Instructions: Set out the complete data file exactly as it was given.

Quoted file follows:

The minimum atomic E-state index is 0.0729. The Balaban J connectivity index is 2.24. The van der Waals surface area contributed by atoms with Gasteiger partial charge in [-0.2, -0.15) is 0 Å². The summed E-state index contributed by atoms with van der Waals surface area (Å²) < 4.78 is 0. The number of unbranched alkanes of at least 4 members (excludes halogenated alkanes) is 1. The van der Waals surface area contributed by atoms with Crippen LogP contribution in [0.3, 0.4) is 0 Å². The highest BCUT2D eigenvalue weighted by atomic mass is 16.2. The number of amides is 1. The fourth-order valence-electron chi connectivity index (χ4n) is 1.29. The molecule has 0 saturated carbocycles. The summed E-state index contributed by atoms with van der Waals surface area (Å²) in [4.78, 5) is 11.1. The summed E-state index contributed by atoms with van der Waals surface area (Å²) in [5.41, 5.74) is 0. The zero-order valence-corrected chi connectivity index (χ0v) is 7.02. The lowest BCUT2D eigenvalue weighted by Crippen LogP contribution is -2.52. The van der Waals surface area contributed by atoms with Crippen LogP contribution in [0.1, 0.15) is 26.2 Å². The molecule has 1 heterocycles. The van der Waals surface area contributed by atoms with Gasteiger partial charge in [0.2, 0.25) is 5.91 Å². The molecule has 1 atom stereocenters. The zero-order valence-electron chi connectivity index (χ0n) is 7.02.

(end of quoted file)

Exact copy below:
The minimum atomic E-state index is 0.0729. The Balaban J connectivity index is 2.24. The van der Waals surface area contributed by atoms with Gasteiger partial charge in [-0.2, -0.15) is 0 Å². The summed E-state index contributed by atoms with van der Waals surface area (Å²) < 4.78 is 0. The number of unbranched alkanes of at least 4 members (excludes halogenated alkanes) is 1. The van der Waals surface area contributed by atoms with Crippen LogP contribution in [0.3, 0.4) is 0 Å². The highest BCUT2D eigenvalue weighted by atomic mass is 16.2. The number of amides is 1. The fourth-order valence-electron chi connectivity index (χ4n) is 1.29. The molecule has 0 saturated carbocycles. The summed E-state index contributed by atoms with van der Waals surface area (Å²) in [4.78, 5) is 11.1. The summed E-state index contributed by atoms with van der Waals surface area (Å²) in [5.41, 5.74) is 0. The zero-order valence-corrected chi connectivity index (χ0v) is 7.02. The lowest BCUT2D eigenvalue weighted by Crippen LogP contribution is -2.52. The van der Waals surface area contributed by atoms with Crippen LogP contribution in [0.1, 0.15) is 26.2 Å². The molecule has 1 heterocycles. The van der Waals surface area contributed by atoms with Gasteiger partial charge in [0.2, 0.25) is 5.91 Å². The molecule has 1 atom stereocenters. The zero-order valence-electron chi connectivity index (χ0n) is 7.02.